Over the course of the past five days, the Australian Maritime Safety Authority arranged a medical intervention for an injured crewmember aboard a freighter in the Indian Ocean.
The Spliethoff tweendecker Dolfijngracht had called for assistance while under way about 1,000 nautical miles off the coast of Western Australia. A crewmember had sustained serious burns in an accident on board, and he needed medical assistance.
AMSA’s emergency response center in Canberra coordinated a response with other defense and civilian agencies to provide aid and keep the victim stable until the vessel could make port.
AMSA dispatched a Challenger patrol aircraft out of Perth to air-drop medical supplies to the ship, and it set up a telemedicine assistance connection to assess the crewmember’s condition.
“Our mission was to ensure the welfare of the injured crew member and to safely coordinate the medical evacuation. When a vessel is a long way from land, AMSA uses all available assets to support its search and rescue missions,” said AMSA response duty manager James Fryday.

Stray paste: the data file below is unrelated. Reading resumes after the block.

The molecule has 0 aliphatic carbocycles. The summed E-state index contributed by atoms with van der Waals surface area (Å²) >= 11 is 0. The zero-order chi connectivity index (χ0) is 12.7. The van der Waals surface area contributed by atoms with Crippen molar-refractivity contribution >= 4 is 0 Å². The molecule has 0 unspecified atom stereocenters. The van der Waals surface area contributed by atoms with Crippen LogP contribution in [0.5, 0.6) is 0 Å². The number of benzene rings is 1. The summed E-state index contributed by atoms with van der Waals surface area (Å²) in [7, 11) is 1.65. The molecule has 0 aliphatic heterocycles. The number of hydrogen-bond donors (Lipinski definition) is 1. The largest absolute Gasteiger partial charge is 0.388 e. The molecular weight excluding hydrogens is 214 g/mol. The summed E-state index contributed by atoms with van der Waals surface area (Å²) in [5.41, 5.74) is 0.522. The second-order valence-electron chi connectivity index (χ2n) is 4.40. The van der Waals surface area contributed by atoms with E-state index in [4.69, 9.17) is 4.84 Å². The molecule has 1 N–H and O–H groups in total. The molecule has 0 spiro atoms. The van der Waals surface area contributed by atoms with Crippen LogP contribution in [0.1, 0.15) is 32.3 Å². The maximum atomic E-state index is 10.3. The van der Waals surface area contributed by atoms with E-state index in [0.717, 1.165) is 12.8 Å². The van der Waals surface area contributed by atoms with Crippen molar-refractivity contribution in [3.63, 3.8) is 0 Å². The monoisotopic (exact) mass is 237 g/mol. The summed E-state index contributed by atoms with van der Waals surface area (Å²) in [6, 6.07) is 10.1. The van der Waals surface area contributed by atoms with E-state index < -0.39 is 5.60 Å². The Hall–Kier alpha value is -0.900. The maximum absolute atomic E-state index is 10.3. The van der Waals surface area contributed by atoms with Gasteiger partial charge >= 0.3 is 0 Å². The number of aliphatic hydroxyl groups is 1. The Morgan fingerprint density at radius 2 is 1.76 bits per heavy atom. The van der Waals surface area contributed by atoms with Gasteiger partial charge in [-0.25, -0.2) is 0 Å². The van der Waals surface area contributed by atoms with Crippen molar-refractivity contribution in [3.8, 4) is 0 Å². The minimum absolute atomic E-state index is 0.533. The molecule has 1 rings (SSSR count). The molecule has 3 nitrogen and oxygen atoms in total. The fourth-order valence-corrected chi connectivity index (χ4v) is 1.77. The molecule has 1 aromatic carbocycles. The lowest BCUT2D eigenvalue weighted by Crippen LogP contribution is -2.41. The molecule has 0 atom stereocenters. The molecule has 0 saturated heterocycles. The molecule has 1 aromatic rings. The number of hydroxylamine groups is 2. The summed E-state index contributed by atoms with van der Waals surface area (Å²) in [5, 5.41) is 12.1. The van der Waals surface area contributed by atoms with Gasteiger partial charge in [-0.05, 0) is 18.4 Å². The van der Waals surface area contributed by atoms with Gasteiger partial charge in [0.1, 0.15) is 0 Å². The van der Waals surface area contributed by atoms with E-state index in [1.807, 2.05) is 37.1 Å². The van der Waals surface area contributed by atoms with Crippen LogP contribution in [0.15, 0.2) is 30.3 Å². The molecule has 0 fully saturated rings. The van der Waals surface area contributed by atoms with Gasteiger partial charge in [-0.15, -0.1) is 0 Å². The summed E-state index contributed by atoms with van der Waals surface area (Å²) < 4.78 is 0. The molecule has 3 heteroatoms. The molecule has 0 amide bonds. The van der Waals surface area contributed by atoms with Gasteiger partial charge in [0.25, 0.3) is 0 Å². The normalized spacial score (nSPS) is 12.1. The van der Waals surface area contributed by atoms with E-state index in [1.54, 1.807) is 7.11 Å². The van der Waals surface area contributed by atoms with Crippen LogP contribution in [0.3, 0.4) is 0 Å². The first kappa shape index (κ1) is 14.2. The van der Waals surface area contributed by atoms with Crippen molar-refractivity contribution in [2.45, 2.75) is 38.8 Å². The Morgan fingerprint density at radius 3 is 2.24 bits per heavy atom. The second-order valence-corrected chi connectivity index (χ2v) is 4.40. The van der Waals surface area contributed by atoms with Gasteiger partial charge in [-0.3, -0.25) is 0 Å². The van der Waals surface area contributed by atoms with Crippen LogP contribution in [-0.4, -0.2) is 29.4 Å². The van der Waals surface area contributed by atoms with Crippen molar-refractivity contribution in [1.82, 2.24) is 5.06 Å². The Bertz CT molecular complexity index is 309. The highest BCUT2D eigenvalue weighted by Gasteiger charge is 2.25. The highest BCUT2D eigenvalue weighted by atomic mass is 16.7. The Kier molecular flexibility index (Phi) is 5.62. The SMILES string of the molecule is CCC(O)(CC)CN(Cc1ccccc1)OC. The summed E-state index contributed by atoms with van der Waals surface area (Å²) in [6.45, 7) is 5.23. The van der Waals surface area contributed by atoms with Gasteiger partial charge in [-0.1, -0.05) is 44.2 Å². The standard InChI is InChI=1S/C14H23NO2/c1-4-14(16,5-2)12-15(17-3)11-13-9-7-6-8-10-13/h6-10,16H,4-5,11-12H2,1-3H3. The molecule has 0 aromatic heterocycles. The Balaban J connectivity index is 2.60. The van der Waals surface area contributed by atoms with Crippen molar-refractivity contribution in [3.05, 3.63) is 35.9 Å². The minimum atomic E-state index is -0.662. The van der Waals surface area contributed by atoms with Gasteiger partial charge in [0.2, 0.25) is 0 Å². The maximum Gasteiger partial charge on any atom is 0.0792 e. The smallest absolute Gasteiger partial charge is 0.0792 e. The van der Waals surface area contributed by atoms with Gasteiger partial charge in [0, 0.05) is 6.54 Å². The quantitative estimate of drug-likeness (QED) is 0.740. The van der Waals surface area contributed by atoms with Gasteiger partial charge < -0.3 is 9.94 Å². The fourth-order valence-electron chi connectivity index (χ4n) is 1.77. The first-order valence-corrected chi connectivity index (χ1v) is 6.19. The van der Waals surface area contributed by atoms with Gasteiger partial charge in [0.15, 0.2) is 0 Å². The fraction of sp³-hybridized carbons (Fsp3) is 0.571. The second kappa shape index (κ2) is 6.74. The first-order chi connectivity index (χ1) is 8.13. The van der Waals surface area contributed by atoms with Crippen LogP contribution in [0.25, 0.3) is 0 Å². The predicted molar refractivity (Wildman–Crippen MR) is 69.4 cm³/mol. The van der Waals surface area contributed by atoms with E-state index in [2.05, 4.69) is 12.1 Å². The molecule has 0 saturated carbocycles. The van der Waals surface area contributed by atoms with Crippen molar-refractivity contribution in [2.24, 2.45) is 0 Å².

“We requested assistance from the Australian Defence Force which tasked the Royal Australian Navy with a planned ship-to-ship medical evacuation,” he added.
On Tuesday, a Royal Australian Navy medical team consisting of two doctors, one nurse and three additional personnel, boarded the submarine intervention ship, Besant, a special-purpose vessel operated by a private contractor on behalf of the RAN.
They rendezvoused with the Dolfijngracht later that day, transferred on board and provided medical assistance to the seafarer while the freighter headed for port.
On Wednesday, the Dolfijngracht arrived in Fremantle, and the victim was delivered to shore for transfer to a hospital. The ship has since departed, bound for the port of Portland.